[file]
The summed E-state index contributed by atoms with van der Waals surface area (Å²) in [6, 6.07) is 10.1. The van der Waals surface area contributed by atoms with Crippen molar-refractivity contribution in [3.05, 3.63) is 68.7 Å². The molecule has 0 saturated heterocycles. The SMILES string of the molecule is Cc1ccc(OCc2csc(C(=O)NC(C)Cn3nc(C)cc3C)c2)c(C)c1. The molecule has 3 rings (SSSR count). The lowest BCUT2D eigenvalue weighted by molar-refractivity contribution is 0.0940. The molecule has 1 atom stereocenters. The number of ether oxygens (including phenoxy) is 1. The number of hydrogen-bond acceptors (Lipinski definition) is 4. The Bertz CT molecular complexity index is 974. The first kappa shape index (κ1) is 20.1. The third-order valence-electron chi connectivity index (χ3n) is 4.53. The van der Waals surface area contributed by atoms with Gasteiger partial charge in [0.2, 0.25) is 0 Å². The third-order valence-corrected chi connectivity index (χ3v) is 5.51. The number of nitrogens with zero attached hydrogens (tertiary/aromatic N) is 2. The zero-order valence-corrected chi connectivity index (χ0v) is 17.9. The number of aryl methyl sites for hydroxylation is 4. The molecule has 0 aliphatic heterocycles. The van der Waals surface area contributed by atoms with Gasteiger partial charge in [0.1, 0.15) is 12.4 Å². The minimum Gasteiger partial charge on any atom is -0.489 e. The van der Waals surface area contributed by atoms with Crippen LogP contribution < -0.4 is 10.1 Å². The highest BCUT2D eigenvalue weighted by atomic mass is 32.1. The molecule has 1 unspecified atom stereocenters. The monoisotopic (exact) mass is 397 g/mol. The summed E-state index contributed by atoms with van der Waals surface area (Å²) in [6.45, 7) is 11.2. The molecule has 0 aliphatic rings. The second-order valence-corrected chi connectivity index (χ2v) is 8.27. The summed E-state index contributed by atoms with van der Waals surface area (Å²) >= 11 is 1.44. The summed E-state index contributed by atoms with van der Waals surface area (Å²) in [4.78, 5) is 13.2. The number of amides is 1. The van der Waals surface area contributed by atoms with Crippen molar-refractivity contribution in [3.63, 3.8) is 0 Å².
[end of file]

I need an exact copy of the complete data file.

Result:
The summed E-state index contributed by atoms with van der Waals surface area (Å²) in [6, 6.07) is 10.1. The van der Waals surface area contributed by atoms with Crippen molar-refractivity contribution in [3.05, 3.63) is 68.7 Å². The molecule has 0 saturated heterocycles. The SMILES string of the molecule is Cc1ccc(OCc2csc(C(=O)NC(C)Cn3nc(C)cc3C)c2)c(C)c1. The molecule has 3 rings (SSSR count). The lowest BCUT2D eigenvalue weighted by molar-refractivity contribution is 0.0940. The molecule has 1 atom stereocenters. The number of ether oxygens (including phenoxy) is 1. The number of hydrogen-bond acceptors (Lipinski definition) is 4. The Bertz CT molecular complexity index is 974. The first kappa shape index (κ1) is 20.1. The third-order valence-electron chi connectivity index (χ3n) is 4.53. The van der Waals surface area contributed by atoms with Gasteiger partial charge in [0.2, 0.25) is 0 Å². The third-order valence-corrected chi connectivity index (χ3v) is 5.51. The number of nitrogens with zero attached hydrogens (tertiary/aromatic N) is 2. The zero-order valence-corrected chi connectivity index (χ0v) is 17.9. The number of aryl methyl sites for hydroxylation is 4. The molecule has 0 aliphatic heterocycles. The van der Waals surface area contributed by atoms with Gasteiger partial charge in [0.1, 0.15) is 12.4 Å². The minimum Gasteiger partial charge on any atom is -0.489 e. The van der Waals surface area contributed by atoms with Crippen LogP contribution < -0.4 is 10.1 Å². The highest BCUT2D eigenvalue weighted by atomic mass is 32.1. The molecule has 1 unspecified atom stereocenters. The monoisotopic (exact) mass is 397 g/mol. The summed E-state index contributed by atoms with van der Waals surface area (Å²) in [6.45, 7) is 11.2. The molecule has 0 aliphatic rings. The second-order valence-corrected chi connectivity index (χ2v) is 8.27. The summed E-state index contributed by atoms with van der Waals surface area (Å²) >= 11 is 1.44. The summed E-state index contributed by atoms with van der Waals surface area (Å²) in [4.78, 5) is 13.2. The number of amides is 1. The van der Waals surface area contributed by atoms with Crippen molar-refractivity contribution in [3.63, 3.8) is 0 Å².